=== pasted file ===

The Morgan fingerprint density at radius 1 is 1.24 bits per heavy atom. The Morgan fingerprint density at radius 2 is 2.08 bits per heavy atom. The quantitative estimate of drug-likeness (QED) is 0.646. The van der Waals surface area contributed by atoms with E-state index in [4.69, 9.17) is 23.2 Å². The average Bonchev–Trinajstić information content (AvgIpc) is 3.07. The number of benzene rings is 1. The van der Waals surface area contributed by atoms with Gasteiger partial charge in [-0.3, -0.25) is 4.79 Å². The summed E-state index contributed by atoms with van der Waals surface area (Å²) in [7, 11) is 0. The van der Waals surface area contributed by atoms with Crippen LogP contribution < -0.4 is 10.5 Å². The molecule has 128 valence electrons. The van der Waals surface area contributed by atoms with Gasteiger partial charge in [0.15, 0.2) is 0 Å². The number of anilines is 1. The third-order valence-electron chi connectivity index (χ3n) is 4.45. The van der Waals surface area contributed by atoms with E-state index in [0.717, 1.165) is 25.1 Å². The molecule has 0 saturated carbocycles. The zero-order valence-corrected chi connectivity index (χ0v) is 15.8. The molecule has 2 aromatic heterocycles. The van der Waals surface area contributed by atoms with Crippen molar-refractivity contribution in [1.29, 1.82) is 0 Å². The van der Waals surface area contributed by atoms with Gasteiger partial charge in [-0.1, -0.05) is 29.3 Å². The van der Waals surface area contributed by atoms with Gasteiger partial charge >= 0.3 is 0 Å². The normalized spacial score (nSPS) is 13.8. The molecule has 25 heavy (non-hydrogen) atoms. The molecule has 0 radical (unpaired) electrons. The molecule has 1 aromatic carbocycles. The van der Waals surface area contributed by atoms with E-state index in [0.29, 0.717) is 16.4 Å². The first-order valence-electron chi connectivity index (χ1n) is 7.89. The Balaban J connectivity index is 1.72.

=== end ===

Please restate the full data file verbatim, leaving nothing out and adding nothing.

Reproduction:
The Morgan fingerprint density at radius 1 is 1.24 bits per heavy atom. The Morgan fingerprint density at radius 2 is 2.08 bits per heavy atom. The quantitative estimate of drug-likeness (QED) is 0.646. The van der Waals surface area contributed by atoms with E-state index in [4.69, 9.17) is 23.2 Å². The average Bonchev–Trinajstić information content (AvgIpc) is 3.07. The number of benzene rings is 1. The van der Waals surface area contributed by atoms with Gasteiger partial charge in [-0.3, -0.25) is 4.79 Å². The summed E-state index contributed by atoms with van der Waals surface area (Å²) in [7, 11) is 0. The van der Waals surface area contributed by atoms with Crippen LogP contribution < -0.4 is 10.5 Å². The molecule has 128 valence electrons. The van der Waals surface area contributed by atoms with Gasteiger partial charge in [0.15, 0.2) is 0 Å². The number of anilines is 1. The third-order valence-electron chi connectivity index (χ3n) is 4.45. The van der Waals surface area contributed by atoms with E-state index in [0.717, 1.165) is 25.1 Å². The molecule has 0 saturated carbocycles. The zero-order valence-corrected chi connectivity index (χ0v) is 15.8. The molecule has 2 aromatic heterocycles. The van der Waals surface area contributed by atoms with Crippen molar-refractivity contribution in [1.29, 1.82) is 0 Å². The van der Waals surface area contributed by atoms with Gasteiger partial charge in [-0.1, -0.05) is 29.3 Å². The van der Waals surface area contributed by atoms with Gasteiger partial charge >= 0.3 is 0 Å². The normalized spacial score (nSPS) is 13.8. The molecule has 25 heavy (non-hydrogen) atoms. The molecule has 0 radical (unpaired) electrons. The molecule has 1 aromatic carbocycles. The van der Waals surface area contributed by atoms with E-state index in [0.29, 0.717) is 16.4 Å². The first-order valence-electron chi connectivity index (χ1n) is 7.89. The Balaban J connectivity index is 1.72.